With just over two months to go until major changes to the Road Traffic Act 1988 (RTA) come into force, we are urging all motor insurers to move quickly if they need to obtain a post-accident declaration from the court to avoid the statutory obligation to meet third party judgments.
We issued a newsflash to our clients in early July setting out the changes to the RTA and the equivalent Road Traffic Order for Northern Ireland - both amended by the Motor Vehicles (Compulsory Insurance) (Miscellaneous Amendments) Regulations 2019.
The reason for the update and reminder of the 1 November deadline is that we have just successfully secured a declaration in less than two months - from start to end of proceedings - for one of our motor insurance clients. Our clear message to the industry is that there’s still time to act, if you do so promptly.
1 November regulation
Part 3 of the Regulations, which take effect on 1 November, removes the statutory right of motor insurers to rely on a declaration obtained after an accident.
The transitional arrangements include a saving provision confirming that providing insurers successfully obtain declarations before 1 November – rather than merely commencing an action for a declaration before that date – they will continue to be exempted from any statutory obligation to satisfy judgments that might otherwise have arisen under the legislation. It is worth repeating that merely commencing the action before 1 November will not be enough - the declaration has to be obtained before then to have effect.
Part 2 of the Regulations also removes the two (now largely historic) alternatives to compulsory third-party motor insurance that had been available under the legislation, namely a deposit or a security. Transitional arrangements allow existing deposits and securities to survive until 1 November 2021.
Our latest success
My colleagues in our catastrophic injury team, Andy Hibbert and Phil Sturley, have just experienced first-hand that statutory declarations can be secured in less than two months even as we move closer to the 1 November deadline.
In their case, our client insured a vehicle which was involved in the accident that caused very serious injuries to the claimant. After the accident, it emerged that the driver obtained his insurance policy fraudulently by impersonating someone else. The insurer found out when the person being impersonated contacted them to say he had never taken out a policy.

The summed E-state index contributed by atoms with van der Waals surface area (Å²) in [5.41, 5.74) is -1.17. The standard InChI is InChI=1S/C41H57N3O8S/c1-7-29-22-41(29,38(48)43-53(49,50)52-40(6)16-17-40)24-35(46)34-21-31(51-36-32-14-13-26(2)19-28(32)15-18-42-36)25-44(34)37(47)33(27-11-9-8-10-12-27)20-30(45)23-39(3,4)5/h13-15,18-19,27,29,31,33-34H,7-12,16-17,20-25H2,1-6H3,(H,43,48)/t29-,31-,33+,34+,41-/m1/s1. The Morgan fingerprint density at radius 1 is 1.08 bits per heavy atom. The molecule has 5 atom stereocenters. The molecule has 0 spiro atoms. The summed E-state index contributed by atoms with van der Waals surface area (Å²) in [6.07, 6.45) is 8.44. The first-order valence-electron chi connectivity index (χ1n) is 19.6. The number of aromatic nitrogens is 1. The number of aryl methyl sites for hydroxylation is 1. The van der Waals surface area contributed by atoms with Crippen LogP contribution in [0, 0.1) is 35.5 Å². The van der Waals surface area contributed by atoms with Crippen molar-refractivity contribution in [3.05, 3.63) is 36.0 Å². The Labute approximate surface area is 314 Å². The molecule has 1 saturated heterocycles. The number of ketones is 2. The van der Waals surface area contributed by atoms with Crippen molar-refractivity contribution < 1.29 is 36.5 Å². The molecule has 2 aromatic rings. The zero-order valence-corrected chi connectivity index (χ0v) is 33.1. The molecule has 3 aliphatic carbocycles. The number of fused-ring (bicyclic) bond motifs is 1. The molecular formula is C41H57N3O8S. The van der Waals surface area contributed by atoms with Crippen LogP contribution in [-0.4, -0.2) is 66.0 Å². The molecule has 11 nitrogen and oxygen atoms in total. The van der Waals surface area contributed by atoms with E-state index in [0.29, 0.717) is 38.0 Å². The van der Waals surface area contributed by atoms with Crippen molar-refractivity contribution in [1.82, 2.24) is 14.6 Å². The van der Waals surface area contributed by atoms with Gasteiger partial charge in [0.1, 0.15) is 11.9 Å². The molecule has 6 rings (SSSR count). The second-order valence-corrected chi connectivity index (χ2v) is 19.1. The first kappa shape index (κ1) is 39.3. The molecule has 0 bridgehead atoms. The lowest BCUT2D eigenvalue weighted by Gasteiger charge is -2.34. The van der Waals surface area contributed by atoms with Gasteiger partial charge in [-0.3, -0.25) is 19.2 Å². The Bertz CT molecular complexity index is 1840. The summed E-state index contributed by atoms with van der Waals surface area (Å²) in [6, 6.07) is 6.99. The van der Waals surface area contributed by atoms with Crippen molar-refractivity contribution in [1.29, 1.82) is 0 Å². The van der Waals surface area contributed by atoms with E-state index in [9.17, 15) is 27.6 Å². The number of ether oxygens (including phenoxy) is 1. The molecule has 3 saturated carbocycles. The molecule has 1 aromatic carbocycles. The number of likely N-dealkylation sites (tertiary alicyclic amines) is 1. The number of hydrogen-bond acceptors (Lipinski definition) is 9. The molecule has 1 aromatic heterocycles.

We applied to the court for a declaration, under s.152, to be entitled to avoid the policy. This was granted and the client was relieved of any obligation to meet unsatisfied third party claims under the RTA. There was no dispute from the driver of the vehicle which led to a swift resolution of our client’s involvement. The consequence is likely to be our client not having any exposure to a £10m multiple defendant case.
As time is running out for insurers to benefit from these declarations BLM has mapped UK court turnaround time and capacity to deal with these cases. It was critical that we chose the right court to deal with this case which also had a connection to the claim. Given our geographical footprint with offices all over the UK and Ireland we were able to choose one of the courts that had a short turnaround time and that was local to a BLM office. In this way we were able to leverage our relationships with the local court staff to ensure the documents were delivered personally to the right people to prevent any delay.
Although only two months remain until 1 November, motor insurers with grounds to avoid motor policies should act immediately to obtain declarations to relieve them of any obligations under s.152 RTA. As this case shows, it is possible to start new declaration proceedings and have them finalised within that remaining window.
Claims handlers would be well advised to expedite any pending actions involving avoidance, remembering that if a declaration is challenged, this could delay the court's decision in whether to grant one at all - and certainly before the 1 November deadline.
It is important to recognise that the Regulations in no way affect the entitlement of insurers to avoid the potential liability arising under s.151 RTA where cancelling policies before an accident, pursuant to s.152(1)(c).
To discuss this further or if you would like any support for your declarations, including information about our map of UK court turnaround time, please don't hesitate to contact me or a member of the team.